As I began treating sleep apnea patients, they would tell me that they felt more refreshed in the morning, had less snoring and did not feel as tired during the day as they had before using their sleep retainer. That’s what I would expect to hear because their retainer was keeping their airway open while they slept.
What I didn’t understand were their reports of having “vivid or weird dreams.” I didn’t have much experience with sleep retainers, so I didn’t understand if this was a good thing or a bad thing that I needed to fix.
All dentists are trained to fix stuff happening in a patient’s mouth, especially to their teeth. A dentist learns what to do in dental school, and then refines their education and clinical skills by gaining experience in the real world. But, even today, there is no training in dental schools for treating obstructive sleep apnea. It all has to be learned on the job.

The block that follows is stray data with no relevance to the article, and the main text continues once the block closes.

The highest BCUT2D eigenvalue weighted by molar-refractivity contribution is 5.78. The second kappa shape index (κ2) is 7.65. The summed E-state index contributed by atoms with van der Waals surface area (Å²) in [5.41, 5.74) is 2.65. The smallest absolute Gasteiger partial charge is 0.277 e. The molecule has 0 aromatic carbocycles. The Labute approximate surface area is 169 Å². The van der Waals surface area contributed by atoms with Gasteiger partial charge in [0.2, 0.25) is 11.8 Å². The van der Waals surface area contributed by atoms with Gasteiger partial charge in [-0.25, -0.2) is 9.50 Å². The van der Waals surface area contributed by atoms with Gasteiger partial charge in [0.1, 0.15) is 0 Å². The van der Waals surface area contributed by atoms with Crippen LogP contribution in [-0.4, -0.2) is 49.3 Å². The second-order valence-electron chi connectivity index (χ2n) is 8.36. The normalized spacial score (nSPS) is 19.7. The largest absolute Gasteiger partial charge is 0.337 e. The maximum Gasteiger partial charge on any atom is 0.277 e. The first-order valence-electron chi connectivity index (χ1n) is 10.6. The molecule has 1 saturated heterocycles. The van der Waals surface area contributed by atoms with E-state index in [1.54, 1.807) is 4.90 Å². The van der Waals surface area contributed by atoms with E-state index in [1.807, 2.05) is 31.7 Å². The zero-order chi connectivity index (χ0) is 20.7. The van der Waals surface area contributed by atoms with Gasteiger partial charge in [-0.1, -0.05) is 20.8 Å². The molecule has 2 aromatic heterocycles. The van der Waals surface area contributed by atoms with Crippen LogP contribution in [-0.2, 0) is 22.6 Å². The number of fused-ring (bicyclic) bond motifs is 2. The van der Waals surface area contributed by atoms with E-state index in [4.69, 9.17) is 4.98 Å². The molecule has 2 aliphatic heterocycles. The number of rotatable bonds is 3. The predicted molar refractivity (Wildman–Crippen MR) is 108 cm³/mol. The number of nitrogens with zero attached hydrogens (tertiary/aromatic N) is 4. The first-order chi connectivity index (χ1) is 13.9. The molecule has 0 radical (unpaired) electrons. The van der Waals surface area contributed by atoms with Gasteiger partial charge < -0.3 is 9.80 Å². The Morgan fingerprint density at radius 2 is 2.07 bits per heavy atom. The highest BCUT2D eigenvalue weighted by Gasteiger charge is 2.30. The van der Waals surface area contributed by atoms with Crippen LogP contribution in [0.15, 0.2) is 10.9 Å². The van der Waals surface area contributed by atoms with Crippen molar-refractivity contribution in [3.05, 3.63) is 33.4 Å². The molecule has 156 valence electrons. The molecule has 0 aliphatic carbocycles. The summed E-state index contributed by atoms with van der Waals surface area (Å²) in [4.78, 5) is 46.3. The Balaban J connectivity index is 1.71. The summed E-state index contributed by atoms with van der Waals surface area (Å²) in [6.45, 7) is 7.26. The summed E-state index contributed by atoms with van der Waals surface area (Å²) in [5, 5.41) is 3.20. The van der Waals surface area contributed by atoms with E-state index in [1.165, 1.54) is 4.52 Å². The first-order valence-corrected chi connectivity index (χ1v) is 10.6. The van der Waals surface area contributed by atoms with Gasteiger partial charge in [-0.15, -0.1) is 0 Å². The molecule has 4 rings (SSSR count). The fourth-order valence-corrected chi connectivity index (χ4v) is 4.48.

So, when I was confronted with causing sleep apnea patients to have “vivid or weird” dreams, at first I thought it was something I needed to fix. It took me several years before I fully understood that this is a positive sign that the sleep retainer is doing what it supposed to do.
And that was to…
Open the airway and prevent it from closing while asleep. And when a sleep retainer is really doing its job, a patient reaches the REM stage of sleep cycle. REM is short for Rapid Eye Movement. During this sleep stage, the only muscles moving are the diaphragms to maintain breathing and the muscles of the eyeballs, hence the name given to this stage of sleep.
It’s during REM sleep that you dream. If you do not have sleep apnea, you may have 4-5 REM stages every night. Vivid or weird dreams are most likely to occur during the last REM cycle, which is the longest and the one you have before waking up.
If you have untreated sleep apnea, you might not enter a REM sleep cycle. And if you do, you would not remain in the sleep stage long enough for you to dream.